“I want to use my disability to help others. It’s a key to a door to help people who are struggling.”
Debbie Bashford is 46 and lives with a rare spinal condition. Due to an infection in her leg in 2005 which left her fighting for her life, she is also an amputee.
Despite the fact she is under doctor’s orders to take regular bedrest, Debbie’s passion for helping others is unstoppable. Under her direction, the Caernarfon Celts Wheelchair Basketball Club has grown into a huge success story, providing unrivalled opportunities in the area:
“I became paralysed from the waist down when I was 11. Inclusion didn’t exist in the 1980s and when it was time for PE, I was sent to the library. I’m now able to help people take up the opportunities that weren’t there when I was growing up.”
It’s a huge achievement for the club that two junior members were selected for the Welsh squad in 2015. But Debbie says it’s not just about playing for Wales:
“Not all clubs are able to cater for people with more severe disabilities or profound learning disabilities. But we wanted to be really inclusive and go the extra mile so we put on wheelchair basketball opportunities within our junior session, some of whom come along with support workers.
“Sometimes when I deliver boccia outreach sessions, people just want to talk and that’s fine. The social, psychological, emotional and mental side of things is just as important as the physical.”
Keen to ensure the club is fun for everyone, she provides members with newsletters, sports awards, fancy dress events and friendly fixtures.
She applies for sponsorship, liaises with social services and helps to fundraise. She attends all Wales trials in Worcester and travels to the Regional Performance Centre in Aberystwyth for the Wales Under 15s to coach sessions. Debbie plays a key role on the North Wales Wheelchair Basketball Forum and organises the North Wales league and manages the Wales Under 19 squad.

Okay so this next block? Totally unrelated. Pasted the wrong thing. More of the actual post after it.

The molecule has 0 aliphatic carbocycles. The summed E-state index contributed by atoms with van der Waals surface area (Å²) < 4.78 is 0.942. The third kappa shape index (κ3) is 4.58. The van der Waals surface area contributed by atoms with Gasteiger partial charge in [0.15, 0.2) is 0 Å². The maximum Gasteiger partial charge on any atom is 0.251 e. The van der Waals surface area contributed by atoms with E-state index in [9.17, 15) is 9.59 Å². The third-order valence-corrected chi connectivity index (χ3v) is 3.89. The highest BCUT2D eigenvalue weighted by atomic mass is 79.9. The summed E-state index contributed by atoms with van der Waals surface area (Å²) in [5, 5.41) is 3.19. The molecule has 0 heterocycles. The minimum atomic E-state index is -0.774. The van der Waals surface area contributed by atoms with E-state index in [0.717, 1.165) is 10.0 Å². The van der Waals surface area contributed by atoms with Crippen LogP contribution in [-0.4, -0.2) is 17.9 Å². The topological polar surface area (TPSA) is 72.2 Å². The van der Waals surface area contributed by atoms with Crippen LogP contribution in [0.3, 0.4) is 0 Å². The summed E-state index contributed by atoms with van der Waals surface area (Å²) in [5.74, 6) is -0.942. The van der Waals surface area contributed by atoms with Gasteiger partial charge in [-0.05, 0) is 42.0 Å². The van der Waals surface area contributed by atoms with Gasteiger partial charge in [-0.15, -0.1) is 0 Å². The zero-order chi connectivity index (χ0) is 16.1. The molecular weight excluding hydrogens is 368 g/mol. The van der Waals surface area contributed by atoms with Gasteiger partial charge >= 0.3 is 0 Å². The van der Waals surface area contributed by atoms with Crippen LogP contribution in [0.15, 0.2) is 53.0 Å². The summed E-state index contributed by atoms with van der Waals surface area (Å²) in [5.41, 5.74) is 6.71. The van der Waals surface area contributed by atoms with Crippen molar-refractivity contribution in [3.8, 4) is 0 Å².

And, unbelievably, it doesn’t stop there. Debbie and her committed team undertake a huge amount of outreach work.
They organised a five week play scheme during the summer holidays for 11-14-year-olds, most of whom were able-bodied. They were given the opportunity to try out the sports chairs:
“As soon as they see the chairs, they want to try them out. We’re able to give people an idea of what disability actually means.”
She up-skills teachers to work with pupils who have a disability or impairment and she also finds the time to mentor and train young people to coach:
“We all work so well together. I’m so proud of the club. I tend to dodge award ceremonies. Being named a finalist in the Wales Sports Awards is for everyone at the club – the members, the parents, the support workers, all the coaches and volunteers. We’re all jigsaw pieces,” she insists.
“You can come through the doors with spots, stripes, four legs, two heads – it doesn’t matter. Everybody is welcome. As long as we have smiles and laughter, then I know we’re doing something right.”
This coach story comes courtesy of Sport Wales